Stop and admire the roses after gardening

This is the place where I stare into space.

rose-arbor-2009-blogSummer finally arrived at my patio on Sunday. Because the weather was too cool in May and too stormy in June, I hadn’t been able to take up my usual comfy spot to enjoy the view. I love to garden, but I love to sit and admire the results even more.

While I sat there on Sunday I was able to watch a young robin try to get the ripe red berries off a new shrub. Because the branches aren’t strong enough to hold it yet, the bird had to hop from the ground and quickly try to grab a berry in its beak. That bird didn’t give up until the last berry was gone.

I was sitting so still a squirrel didn’t see me as he poked his little head through the lattice trellis and dropped down to the feeder for sunflower seeds. He’d pick up a plump seed, hold it between his paws and ferociously saw through it, then drop the shell and pick up another.

The sun was warm, the sky brilliant blue and birds chatted noisily in the trees while swallowtail butterflies gently glided by.

My landscape has never looked this lush and green. Now I know what happens when drought-hardy plants get 4 inches of rain in one month. The tall ash tree has sprouted more leaves at its crown and it keeps on growing. This is the one I bought seven years ago at a garden club sale for $1. It was just a stick then and it fit easily in a 1-quart yogurt container.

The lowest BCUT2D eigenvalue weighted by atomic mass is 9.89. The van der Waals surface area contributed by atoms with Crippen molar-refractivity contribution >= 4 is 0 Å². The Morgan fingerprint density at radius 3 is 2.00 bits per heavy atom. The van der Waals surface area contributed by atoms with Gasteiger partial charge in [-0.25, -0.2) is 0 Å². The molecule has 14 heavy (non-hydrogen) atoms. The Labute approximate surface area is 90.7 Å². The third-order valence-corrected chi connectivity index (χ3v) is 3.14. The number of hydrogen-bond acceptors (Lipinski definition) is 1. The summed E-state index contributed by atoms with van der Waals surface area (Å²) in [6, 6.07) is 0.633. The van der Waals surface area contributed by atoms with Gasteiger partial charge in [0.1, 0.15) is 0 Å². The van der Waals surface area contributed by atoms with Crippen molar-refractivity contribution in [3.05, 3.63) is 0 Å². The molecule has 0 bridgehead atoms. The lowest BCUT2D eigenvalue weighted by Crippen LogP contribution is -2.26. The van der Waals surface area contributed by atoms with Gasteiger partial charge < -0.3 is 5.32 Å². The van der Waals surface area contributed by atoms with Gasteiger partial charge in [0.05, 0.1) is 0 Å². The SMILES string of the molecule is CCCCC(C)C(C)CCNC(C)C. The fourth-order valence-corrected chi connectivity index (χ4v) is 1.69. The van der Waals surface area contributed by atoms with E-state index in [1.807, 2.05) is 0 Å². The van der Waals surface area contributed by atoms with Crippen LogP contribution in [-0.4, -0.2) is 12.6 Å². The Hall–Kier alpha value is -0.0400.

The Canadian Explorer rose has climbed across the arbor leading into the yard and now it’s holding the old rusty arbor in its place. Bees and more bees buzzed busily from rose to rose to rose. Apparently they know the value of stopping to smell the roses, too.


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Just moved to Great Falls MT. in Feb. from northern Minn. I left behind two acres of many long garden beds and a 25x35foot koi pond. Last fall I dug bagged and boxed many perennnials to move with us. The boxes are opened and the plants are greening up and happy. My question is when is the best time to plant in this climate? And any ideas to remove sod? Ive rented a sod cutter years ago and will spray to kill the sod. Just wish there was a quicker way than digging it all out. Thanks Connie

Hi Connie:

Thanks for stopping by to ask your question about gardening in Great Falls–I appreciated hearing from you!

I’m based in Denver, Colo., so I don’t have Montana gardening experience. However, I have a couple of resources for you:

1. You might want to get in touch with the Montana Extension master gardeners–I’m sure they’ll have many good recommendations about planting in your area.

2. Another great resource for your area is Zone 4 magazine. You’ll find answers to many of your questions, plus lots of good local gardens to visit, in the magazine. Full disclosure…I’m the editor of the eNewsletter called Fresh from the Zone. You can sign up for the (free) mailing list at the bottom of the homepage on the website.

Here’s to happy gardening,

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